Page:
Obviously, I can’t say how many people who are decrying the themes and are concerned about the message it sends have actually watched it, and I get how some who do watch the show might somehow view the Hannah character — the girl who kills herself in the story — as some kind of a martyr. The show deals with intense stuff, and it’s not hard to see how some might take a dark view of it all.

I don’t happen to see it that way, though. What I saw was a show unafraid to tackle very dangerous subject matters, addressing sexual harassment, violence, and rape, teenage drinking and drug use, stalking, bullying — physical, emotional, and cyber — and, of course, suicide. It makes an effort to point out just how awful a thing suicide is, not just in theory, but for the people left behind. It talks about suicide prevention, the all-encompassing nature of high school and how devastating every slight and embarrassment can seem, how damaging it all is, and what it can do to a kid who is otherwise seemingly happy.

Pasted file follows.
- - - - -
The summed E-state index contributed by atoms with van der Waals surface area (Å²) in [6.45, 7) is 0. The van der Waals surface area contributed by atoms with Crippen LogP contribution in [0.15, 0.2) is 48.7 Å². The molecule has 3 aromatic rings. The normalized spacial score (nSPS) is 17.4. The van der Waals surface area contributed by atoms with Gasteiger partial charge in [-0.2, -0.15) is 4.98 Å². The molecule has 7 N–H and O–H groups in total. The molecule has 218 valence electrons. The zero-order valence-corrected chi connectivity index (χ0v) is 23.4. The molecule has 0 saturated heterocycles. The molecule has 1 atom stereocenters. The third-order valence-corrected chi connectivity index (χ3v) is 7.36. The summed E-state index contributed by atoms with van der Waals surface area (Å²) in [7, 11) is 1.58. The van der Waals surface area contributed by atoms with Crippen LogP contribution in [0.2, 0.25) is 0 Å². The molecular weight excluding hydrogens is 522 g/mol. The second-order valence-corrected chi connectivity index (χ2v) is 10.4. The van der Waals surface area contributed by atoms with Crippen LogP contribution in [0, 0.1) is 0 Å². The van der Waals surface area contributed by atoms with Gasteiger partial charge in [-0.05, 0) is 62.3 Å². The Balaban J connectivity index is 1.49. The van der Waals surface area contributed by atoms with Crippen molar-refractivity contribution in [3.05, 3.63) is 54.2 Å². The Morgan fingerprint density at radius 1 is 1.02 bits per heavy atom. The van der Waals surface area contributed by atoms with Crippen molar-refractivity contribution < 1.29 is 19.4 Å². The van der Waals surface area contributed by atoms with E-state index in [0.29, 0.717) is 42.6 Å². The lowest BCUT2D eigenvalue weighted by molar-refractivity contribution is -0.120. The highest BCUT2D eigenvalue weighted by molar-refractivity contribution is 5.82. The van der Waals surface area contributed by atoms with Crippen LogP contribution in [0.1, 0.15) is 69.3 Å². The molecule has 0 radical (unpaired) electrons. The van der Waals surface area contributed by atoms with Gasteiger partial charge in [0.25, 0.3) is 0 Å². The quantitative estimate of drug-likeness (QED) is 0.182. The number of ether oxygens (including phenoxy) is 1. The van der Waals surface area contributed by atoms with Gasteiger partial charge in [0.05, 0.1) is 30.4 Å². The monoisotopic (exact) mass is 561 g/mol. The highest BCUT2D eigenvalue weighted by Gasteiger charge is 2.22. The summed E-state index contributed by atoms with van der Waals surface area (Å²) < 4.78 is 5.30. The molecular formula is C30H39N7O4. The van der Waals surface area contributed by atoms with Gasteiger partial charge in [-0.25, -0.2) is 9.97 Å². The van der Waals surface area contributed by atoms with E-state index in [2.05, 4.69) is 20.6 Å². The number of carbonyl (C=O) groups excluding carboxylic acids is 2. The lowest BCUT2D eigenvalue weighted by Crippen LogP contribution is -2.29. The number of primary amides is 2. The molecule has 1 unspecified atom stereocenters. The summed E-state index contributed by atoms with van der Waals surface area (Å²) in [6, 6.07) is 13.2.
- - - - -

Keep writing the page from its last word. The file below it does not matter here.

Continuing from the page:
In fact, I thought it was all pretty powerful, and more than a bit horrifying, and if I had a teenager of my own, I would want to sit and watch it with them, specifically so we could talk about all this stuff afterward. To boycott it and tell people not to watch it is a pointless exercise, simply because the more you tell a kid not to do something, the more they’re going to find a way to do it. This way, an adult can be a part of the discussion and actually delve into the deep and intense issues with which the show deals.

I know a little something about this, and I firmly believe that shouting something down because you’re afraid of it serves nothing. It’s always better to address it and deal with it head on, so as to take away its power. Always.


Now, having said all that, the cynic in me wonders if part of why Netflix wants to bring the show back is to capitalize on the very controversy it created. Controversy, after all, is worth millions in free press. Sometimes more. Bring back a show that doesn’t have an obvious reason to exist any longer than it already has because, sure enough, when it does return, it will come with all the baggage that the first season created, which means less work for the Netflix marketing machine and a built-in audience that might show up out of morbid curiosity.